Women make up almost three-quarters of Vietnam’s workforce, but persisting stereotypes and male dominance of senior positions mean equality is still a work-in-progress
“With 72% of women in the workforce, Vietnam falls into the group of nations with the highest percentages of women in the labour pool. The country has also made tremendous strides in developing its legal system on gender equality by amending the constitution and passing the Law on Gender Equality. The constitution, which was amended in 2001, stipulates that ‘all citizens regardless of their sex have equal rights in all respects’ and that ‘any discrimination against women and violation of women’s dignity is prohibited’.
Despite their contribution to the national economy and legislative progress, women still encounter numerous barriers and challenges to employment equality. Although they constitute a large percentage of associates at law firms or legal functions in the private sector, women represent less than 30% of partners and managing partners. In short, female practitioners, and working women in general, are still encumbered by Vietnam’s traditional customs, which require women to handle family responsibilities while holding on to their careers.
Although there has been a positive change in attitudes towards women in the past 30 years, the legal profession still faces some problems related to male dominance of senior positions. Women are often viewed as incapable of handling the same tasks as men, which allows male-directed inappropriate behaviour to thrive. In conformity with the long history of Confucian tradition, women are usually the primary caregivers in Vietnam, so they are given more ‘office housework’ and less access to prime job assignments.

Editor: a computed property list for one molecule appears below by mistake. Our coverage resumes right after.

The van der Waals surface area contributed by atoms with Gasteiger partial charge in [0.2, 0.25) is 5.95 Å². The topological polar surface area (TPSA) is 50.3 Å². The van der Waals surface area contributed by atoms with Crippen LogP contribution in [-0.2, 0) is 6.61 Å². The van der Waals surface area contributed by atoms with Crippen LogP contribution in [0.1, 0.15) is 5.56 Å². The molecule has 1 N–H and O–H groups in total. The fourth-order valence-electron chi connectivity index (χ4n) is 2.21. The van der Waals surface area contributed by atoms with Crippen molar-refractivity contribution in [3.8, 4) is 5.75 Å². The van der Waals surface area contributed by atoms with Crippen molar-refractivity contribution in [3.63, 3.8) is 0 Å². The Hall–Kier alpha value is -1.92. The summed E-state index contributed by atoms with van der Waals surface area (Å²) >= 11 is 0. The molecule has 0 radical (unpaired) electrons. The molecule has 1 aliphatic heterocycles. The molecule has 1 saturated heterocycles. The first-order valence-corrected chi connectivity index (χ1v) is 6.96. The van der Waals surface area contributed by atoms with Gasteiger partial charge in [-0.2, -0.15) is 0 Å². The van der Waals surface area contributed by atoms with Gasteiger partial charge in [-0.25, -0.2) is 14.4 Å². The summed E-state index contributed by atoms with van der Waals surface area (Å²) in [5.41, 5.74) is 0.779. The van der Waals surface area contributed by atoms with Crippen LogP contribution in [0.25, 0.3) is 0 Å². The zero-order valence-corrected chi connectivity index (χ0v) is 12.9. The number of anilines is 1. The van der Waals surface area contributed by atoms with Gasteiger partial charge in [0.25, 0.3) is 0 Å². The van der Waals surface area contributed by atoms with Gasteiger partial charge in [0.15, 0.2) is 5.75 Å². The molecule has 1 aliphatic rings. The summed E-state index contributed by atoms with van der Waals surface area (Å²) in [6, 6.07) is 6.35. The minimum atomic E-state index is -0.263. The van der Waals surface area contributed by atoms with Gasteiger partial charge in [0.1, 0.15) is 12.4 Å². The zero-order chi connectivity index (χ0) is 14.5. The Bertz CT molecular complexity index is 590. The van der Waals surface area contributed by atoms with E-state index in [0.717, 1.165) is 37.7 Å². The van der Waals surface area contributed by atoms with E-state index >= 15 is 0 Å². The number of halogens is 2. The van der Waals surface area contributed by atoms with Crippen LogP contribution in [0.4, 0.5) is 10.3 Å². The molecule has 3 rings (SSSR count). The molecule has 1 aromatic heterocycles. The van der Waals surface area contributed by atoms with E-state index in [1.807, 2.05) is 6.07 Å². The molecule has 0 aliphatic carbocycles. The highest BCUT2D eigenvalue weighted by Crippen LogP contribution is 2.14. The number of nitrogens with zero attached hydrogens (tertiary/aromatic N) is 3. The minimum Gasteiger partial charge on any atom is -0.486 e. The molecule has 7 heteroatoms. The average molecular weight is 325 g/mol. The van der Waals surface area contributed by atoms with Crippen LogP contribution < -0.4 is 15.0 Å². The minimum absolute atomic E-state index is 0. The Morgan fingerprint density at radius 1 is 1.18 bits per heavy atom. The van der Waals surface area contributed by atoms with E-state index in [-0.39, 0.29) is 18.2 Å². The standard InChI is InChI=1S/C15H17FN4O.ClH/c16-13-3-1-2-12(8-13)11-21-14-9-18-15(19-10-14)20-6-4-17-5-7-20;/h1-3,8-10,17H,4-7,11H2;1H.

When I was a junior associate, I was expected to be helpful and therefore tended to feel social pressure to volunteer for ‘office housework’. Firms are more likely to assign these tasks to women because they are more likely to agree to perform them.
This power imbalance, where women are relegated to menial tasks and lower positions of authority, has repercussions beyond securing key mandates and achieving seniority. Young junior lawyers can feel reluctant to raise complaints or issues about treatment they’ve been subjected to, including sexual harassment. In particular, senior partners who generate enormous revenues, have a strong client base or who are important to a firm, are protected.
Without doubt, firms can sweep misconduct by such partners under the rug. Since there are no formal or legal studies addressing the impact or scale of sexual harassment in Vietnam, it is difficult to combat and remains under-reported, deep-rooted and widespread. A lack of direct provisions within the existing labour code to effectively prohibit misconduct and protect victims, means many, embarrassed and afraid of losing their jobs, will stay silent.
Women also face a setback with regard to retirement rules. In the public justice system, or in-house at state-owned companies, men retire at 60, while women must retire at 55. Although it is not easy for a woman to successfully fulfil the duties of wife, mother and lawyer simultaneously, I never forget that family comes first. I keep in mind that lawyers who are role models have balance in their lives. People are unlikely to emulate a work-obsessed, ambition-driven lawyer whose family is an afterthought.”
Senior women lawyers across Asia share personal stories of successes, struggles and strategies for a more inclusive legal profession. The following mosaic of personal stories identifies some of the nuances that typify women’s experiences in particular Asian jurisdictions, while also drawing on the wealth of shared experiences that bind them.